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Craig Manning’s Top Albums of 2020

I never thought I’d need music again like I did in 2020.

I spent big chunks of 2018 and 2019 sorting back through records that had been formative in my life, first from the 2000s and then the 2010s. If anything, those processes showed me that the way I listened to music and connected with it had largely changed. And that made sense: the 2000s were the decade where I came of age, where I fell in the love with music for the first time, and where I went through the tumult of high school and all the joys and stumbles that path entails; the 2010s were my college years, the decade where I fell in love with my wife, where I saw my big youthful dreams die, where I saw another set of dreams sprout up to take their place, where I got married, and where I found my way toward contentment in my professional and personal life.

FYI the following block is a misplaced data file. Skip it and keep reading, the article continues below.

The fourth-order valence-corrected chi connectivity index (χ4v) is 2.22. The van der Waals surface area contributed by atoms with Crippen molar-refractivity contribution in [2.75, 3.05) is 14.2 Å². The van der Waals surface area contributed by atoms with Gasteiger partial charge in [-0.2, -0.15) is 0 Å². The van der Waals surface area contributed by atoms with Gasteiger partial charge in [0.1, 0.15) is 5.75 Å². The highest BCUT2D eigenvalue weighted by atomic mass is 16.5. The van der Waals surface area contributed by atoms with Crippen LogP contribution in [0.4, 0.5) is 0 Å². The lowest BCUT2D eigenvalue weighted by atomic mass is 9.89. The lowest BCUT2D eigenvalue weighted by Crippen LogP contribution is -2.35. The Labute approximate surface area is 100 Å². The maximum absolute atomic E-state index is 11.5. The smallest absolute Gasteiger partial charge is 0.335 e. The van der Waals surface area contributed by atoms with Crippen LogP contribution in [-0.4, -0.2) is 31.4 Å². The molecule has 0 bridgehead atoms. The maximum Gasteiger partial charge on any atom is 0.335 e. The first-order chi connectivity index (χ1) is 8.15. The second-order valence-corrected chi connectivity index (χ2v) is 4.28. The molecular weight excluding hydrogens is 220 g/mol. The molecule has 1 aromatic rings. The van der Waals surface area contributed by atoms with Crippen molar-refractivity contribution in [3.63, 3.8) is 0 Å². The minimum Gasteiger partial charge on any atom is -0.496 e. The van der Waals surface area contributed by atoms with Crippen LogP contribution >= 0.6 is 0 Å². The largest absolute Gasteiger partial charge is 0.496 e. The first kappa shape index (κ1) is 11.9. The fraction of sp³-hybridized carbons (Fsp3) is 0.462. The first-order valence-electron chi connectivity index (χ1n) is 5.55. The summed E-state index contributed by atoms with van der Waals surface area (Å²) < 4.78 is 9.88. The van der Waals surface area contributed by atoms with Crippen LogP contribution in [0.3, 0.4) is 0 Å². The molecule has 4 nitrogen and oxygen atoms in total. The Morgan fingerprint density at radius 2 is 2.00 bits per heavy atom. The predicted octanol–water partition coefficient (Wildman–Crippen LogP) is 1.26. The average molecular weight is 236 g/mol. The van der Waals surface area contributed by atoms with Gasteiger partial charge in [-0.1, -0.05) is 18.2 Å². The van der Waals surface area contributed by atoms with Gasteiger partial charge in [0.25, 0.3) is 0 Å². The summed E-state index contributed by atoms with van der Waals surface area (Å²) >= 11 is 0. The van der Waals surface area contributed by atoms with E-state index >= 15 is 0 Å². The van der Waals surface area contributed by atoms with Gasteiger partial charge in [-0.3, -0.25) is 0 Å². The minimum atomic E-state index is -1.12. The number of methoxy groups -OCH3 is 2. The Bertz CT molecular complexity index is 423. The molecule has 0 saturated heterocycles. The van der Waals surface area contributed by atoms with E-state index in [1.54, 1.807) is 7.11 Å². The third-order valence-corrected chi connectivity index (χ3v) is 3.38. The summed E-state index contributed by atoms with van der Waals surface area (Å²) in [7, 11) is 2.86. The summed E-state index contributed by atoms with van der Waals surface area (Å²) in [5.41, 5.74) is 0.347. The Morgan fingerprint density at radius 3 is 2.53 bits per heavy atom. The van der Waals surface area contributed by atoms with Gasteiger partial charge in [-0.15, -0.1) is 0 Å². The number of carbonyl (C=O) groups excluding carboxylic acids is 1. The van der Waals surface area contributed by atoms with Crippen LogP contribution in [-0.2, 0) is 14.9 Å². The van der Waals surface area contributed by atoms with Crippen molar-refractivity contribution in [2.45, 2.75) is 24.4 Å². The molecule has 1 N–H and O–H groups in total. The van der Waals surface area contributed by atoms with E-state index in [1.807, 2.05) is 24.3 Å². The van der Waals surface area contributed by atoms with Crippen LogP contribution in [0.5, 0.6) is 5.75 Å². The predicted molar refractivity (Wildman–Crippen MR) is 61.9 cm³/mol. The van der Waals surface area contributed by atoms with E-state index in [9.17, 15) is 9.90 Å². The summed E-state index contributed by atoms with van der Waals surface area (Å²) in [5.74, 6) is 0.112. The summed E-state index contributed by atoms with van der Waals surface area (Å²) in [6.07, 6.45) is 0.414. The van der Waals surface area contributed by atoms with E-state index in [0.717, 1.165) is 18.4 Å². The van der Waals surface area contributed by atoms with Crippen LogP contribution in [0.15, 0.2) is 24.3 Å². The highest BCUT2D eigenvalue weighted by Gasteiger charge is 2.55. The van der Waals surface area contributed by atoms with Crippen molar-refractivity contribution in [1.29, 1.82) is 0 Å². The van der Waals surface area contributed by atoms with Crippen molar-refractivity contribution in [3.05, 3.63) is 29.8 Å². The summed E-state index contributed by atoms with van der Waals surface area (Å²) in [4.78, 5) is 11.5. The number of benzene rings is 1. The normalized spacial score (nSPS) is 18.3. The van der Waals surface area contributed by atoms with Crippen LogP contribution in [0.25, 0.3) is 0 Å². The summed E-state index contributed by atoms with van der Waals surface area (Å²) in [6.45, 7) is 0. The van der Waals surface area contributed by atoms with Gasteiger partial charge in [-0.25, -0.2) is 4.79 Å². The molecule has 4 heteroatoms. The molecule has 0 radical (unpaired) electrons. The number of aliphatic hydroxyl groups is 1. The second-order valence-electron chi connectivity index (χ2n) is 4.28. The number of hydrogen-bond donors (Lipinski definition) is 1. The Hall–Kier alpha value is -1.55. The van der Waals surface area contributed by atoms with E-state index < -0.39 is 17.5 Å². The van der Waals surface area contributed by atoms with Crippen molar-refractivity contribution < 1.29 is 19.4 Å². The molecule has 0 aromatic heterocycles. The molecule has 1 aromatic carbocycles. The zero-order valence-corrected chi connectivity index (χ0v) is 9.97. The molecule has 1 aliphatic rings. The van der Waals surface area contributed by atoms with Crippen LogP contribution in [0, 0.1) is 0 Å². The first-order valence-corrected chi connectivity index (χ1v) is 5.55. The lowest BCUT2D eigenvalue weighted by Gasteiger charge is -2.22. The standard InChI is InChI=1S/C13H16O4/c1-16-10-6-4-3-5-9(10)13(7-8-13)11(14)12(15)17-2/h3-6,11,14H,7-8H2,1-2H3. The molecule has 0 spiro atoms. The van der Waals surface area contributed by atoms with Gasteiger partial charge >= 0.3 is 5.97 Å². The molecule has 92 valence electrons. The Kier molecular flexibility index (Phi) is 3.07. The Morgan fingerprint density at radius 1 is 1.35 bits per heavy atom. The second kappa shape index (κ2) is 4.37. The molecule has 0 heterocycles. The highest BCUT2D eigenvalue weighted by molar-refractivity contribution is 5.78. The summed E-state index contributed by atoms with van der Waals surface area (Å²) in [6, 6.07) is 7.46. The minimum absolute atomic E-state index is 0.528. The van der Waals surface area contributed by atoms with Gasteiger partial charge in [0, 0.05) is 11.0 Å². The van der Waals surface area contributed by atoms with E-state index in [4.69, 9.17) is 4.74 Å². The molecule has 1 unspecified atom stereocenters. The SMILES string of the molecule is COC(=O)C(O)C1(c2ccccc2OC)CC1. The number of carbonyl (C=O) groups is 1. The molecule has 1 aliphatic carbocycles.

That kind of contentment is a gift, but it can also change the way you connect with art. When you’re young, you latch onto music in a primal way, because your emotions are heightened and every year brings so many milestones and so much change. Settling into the routine of adulthood affords fewer reasons to rely on an album like it’s a lifeline, or to listen to a song and feel like it might have just saved your life. Looking back at my year-end lists from the past two years, it’s clear to me that I was losing that visceral bond with the songs I thought I loved. While there are albums I adore on those lists, there are also many that don’t have any true relationship with beyond simple appreciation. 2020 was different. The world was a storm and I turned to music again as my raincoat, not unlike the way I used to in high school or college and facing a broken heart or a moment of crisis.